When we were children, many of us were taught to disown our 'self'. As innocent souls drawn into this world, we entered this place with only our senses as guides. Only through our ability to feel, to see, to hear, to touch to smell and to taste, could we know whether or not we were surrounded by things that kept us peaceful and in alignment with that which allowed joy to grow within. If mom looked into our eyes warmly, and cradled us gently, we perceived peace. If we were placed in soothing environments, harmony was ours.
If however, we were born to hostile, agitated souls, chances are peace escaped us, and as a result joy was not nurtured within us.
Being born to souls who have yet to find peace in their own hearts and minds, makes it virtually impossible to grow in strength in regards to self esteem. Parents who are negatively self absorbed can not 'see' their children in a psychological sense. Parents who are more concerned with their own habits like, gambling, drinking, money, food, beauty, diets, or adultery are disconnected from their own love of self, and so too are disconnected from their children, and thus reinforce the disconnection between self and love they should be nurturing in their children.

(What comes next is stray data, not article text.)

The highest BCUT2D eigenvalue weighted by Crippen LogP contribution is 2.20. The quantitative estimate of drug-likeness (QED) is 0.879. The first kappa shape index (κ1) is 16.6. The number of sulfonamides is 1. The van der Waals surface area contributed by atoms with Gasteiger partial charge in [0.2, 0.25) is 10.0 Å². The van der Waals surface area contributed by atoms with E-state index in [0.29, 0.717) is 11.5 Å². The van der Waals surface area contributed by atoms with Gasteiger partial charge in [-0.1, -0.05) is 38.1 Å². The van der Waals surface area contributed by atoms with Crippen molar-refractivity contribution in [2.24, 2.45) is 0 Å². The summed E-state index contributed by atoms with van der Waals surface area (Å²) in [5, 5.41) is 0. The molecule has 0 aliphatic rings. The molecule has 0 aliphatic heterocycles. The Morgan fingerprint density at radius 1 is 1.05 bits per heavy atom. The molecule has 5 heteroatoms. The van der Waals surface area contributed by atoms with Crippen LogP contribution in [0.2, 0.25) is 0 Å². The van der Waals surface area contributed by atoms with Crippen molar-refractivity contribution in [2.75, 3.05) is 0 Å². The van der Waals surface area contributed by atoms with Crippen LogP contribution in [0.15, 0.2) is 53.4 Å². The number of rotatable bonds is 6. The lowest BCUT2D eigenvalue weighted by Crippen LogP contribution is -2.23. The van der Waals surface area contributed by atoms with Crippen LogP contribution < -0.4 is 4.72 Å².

One of the many barriers between self and love is called the ego. The ego is that part of our very young, instinctual self that clamors to us the sense that we need to somehow ensure our survival. The ego lives in fear as if it is going to be engulfed, controlled or destroyed by others. It fears rejection, abandonment, and a loss of control of things and others in its environment. Its origin is fear based and so its urging within us is to make others believe it is much bigger and more powerful than others are.
When parents are unaware of how grandiose or fragile their egos may be, they raise their children with the need to control them rather than out of a nurturing that is rooted in the ability to see ones child as separate and non threatening to ones individualized experience. A parent who has had a difficult childhood may be unaware that his/her unrealistic expectations of ones own child may come from a time in his/her own childhood that left the parent feeling powerless. Unrealistic expectations allow the parents ego to stay ahead of and above the child he/she is trying to control in order to soothe his/her own wounds of powerlessness of the past.
The more powerless an ego felt as a child, the more powerful it needs to feel over others as adults.
The ego is physically based, meaning it seeks worldly things as evidence that it is powerful. An ego maniac is one who seeks constant validation from others, who often uses things such as sexual prowess, or extravagance as a tool to gain some sense of power over another. Male ego maniacs are often fast, smooth talkers, who are well equipped at manipulating others feelings in hopes of getting others to do what it is they want them to do.